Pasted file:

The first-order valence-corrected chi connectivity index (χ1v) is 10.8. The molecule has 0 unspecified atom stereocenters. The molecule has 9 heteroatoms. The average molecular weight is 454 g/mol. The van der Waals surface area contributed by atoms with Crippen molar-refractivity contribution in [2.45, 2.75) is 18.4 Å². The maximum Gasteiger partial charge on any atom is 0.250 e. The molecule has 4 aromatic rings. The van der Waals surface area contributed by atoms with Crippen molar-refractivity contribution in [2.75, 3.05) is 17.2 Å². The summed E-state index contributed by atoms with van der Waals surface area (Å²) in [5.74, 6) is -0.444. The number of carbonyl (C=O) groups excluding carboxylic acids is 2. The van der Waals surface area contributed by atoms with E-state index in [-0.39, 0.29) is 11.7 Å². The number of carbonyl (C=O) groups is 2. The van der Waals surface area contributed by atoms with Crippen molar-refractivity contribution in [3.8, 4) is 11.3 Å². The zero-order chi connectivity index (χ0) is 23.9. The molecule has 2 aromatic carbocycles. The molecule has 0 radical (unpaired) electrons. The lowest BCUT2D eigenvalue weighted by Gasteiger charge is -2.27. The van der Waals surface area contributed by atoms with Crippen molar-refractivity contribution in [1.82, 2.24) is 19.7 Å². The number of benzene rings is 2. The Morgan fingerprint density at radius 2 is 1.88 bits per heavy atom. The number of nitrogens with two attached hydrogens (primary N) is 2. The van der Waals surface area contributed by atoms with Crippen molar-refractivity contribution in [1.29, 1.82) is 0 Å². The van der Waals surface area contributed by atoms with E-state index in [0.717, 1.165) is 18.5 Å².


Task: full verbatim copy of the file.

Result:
The first-order valence-corrected chi connectivity index (χ1v) is 10.8. The molecule has 0 unspecified atom stereocenters. The molecule has 9 heteroatoms. The average molecular weight is 454 g/mol. The van der Waals surface area contributed by atoms with Crippen molar-refractivity contribution in [2.45, 2.75) is 18.4 Å². The maximum Gasteiger partial charge on any atom is 0.250 e. The molecule has 4 aromatic rings. The van der Waals surface area contributed by atoms with Crippen molar-refractivity contribution in [2.75, 3.05) is 17.2 Å². The summed E-state index contributed by atoms with van der Waals surface area (Å²) in [5.74, 6) is -0.444. The number of carbonyl (C=O) groups excluding carboxylic acids is 2. The van der Waals surface area contributed by atoms with E-state index in [-0.39, 0.29) is 11.7 Å². The number of carbonyl (C=O) groups is 2. The van der Waals surface area contributed by atoms with Crippen molar-refractivity contribution in [3.8, 4) is 11.3 Å². The zero-order chi connectivity index (χ0) is 23.9. The molecule has 2 aromatic carbocycles. The molecule has 0 radical (unpaired) electrons. The lowest BCUT2D eigenvalue weighted by Gasteiger charge is -2.27. The van der Waals surface area contributed by atoms with Crippen molar-refractivity contribution in [1.82, 2.24) is 19.7 Å². The number of benzene rings is 2. The Morgan fingerprint density at radius 2 is 1.88 bits per heavy atom. The number of nitrogens with two attached hydrogens (primary N) is 2. The van der Waals surface area contributed by atoms with Crippen molar-refractivity contribution in [1.29, 1.82) is 0 Å². The van der Waals surface area contributed by atoms with E-state index in [0.717, 1.165) is 18.5 Å².